• Certificate of Origin: Two copies plus the original document are required. The Certificate of Origin must be authenticated by the Egyptian Consulate in the country of origin. Natural products are considered to originate in the country where the goods are extracted. The Certificate of Origin must bear a statement that the information given is true and correct to the best of the shipper’s knowledge.
  • Packing List: A packing list may be required by the consignee and is recommended in most cases.
  • Bill of Lading: A bill of lading must show the name of the shipper, the address, and the number of bills of lading issued. There are no regulations specifying the form or number of bills of lading required for shipment. The number of bills of lading required depends upon the carrier.
  • Pro Forma Invoice: This is an invoice required by the importer for submission along with the import license. It must show the country where the goods were manufactured.
  • Letter of Credit: The Central Bank of Egypt advises all banks operating in Egypt that L/Cs must be covered 100 percent in cash by the importer, except for some food items. This replaces the previous procedure whereby banks and their clients reached their own agreements and usually covered 10-20 percent of an L/C’s value. In general, the exporter may not ship the goods before the Egyptian bank has provided notification of the opening of a L/C. If the goods are shipped before the L/C is opened, the importer runs the risk of being fined up to a maximum value of the goods. If the importer does not bear the cost, then the exporter will have lost the value of such a shipment, and in the case of products with a limited shelf-life, the delay at Customs can mean that even if the exporter (e.g. a U.S. company) wanted to take back the shipment, it’s no longer of any use.  According to new regulations, the U.S. exporter must submit the invoice as well as export documentation to his bank and the U.S. bank should inform the Egyptian bank about a request to open the L/C. Import transactions are based on document collections.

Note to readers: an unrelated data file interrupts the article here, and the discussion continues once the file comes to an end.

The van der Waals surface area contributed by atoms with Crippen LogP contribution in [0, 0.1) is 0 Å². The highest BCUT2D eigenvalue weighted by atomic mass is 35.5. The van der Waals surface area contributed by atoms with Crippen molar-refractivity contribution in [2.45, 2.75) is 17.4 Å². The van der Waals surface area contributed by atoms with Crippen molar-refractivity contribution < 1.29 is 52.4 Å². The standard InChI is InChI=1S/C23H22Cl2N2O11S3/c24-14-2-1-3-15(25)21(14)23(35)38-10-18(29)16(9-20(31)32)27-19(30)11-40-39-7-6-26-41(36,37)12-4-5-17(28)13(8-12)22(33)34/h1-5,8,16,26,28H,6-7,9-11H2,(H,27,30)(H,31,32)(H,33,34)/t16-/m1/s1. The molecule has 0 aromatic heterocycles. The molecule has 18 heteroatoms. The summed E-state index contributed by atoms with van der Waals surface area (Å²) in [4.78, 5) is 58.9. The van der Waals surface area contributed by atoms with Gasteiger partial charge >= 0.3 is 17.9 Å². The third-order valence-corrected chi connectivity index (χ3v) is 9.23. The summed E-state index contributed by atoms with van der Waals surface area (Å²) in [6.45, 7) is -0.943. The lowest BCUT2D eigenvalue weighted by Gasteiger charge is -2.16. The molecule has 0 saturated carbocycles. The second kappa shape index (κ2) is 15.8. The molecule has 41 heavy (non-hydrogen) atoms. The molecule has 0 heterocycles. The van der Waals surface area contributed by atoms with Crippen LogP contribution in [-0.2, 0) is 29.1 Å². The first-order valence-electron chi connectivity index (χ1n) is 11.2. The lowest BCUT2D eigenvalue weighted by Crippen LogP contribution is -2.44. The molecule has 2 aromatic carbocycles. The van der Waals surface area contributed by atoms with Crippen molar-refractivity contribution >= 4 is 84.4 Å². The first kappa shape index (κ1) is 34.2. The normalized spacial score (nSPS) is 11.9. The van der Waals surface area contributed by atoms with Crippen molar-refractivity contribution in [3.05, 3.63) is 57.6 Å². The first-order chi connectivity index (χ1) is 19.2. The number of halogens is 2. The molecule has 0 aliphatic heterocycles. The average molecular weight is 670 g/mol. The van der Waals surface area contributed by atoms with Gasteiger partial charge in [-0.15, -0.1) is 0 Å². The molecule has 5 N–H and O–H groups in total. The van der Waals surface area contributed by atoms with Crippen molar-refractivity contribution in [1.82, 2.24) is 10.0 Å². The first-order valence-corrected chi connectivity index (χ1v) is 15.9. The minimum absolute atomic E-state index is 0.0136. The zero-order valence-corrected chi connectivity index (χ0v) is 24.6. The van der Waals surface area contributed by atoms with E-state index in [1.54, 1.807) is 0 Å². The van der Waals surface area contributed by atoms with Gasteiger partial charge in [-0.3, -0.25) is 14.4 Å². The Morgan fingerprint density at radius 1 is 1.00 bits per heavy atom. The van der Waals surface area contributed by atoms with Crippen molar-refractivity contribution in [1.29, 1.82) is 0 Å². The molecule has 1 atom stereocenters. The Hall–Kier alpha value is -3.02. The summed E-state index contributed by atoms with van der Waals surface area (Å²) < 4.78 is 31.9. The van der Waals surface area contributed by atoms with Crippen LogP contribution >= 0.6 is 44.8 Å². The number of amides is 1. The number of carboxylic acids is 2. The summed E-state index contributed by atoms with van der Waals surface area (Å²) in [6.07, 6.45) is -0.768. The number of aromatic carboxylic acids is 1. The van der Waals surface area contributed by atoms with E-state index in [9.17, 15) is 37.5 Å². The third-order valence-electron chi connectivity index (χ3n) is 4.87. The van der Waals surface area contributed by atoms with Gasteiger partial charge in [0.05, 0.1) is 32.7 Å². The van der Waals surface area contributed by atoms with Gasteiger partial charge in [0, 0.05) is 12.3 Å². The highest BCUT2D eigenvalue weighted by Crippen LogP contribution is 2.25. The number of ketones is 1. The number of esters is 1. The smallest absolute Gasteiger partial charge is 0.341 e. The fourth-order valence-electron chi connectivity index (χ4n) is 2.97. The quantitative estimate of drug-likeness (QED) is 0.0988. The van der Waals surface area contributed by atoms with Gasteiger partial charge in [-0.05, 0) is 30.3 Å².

• Content Analysis of the Commodity: Required for those products that may be subject to standards testing.
  • Inspection and quality control certificates from other authorities as required.

All certificates issued concerning the shipment of product, and the product description must be countersigned by the Chamber of Commerce and notarized by the Egyptian Embassy or Consulate in the country of origin.

Useful Links

Export/ Imports laws and regulations.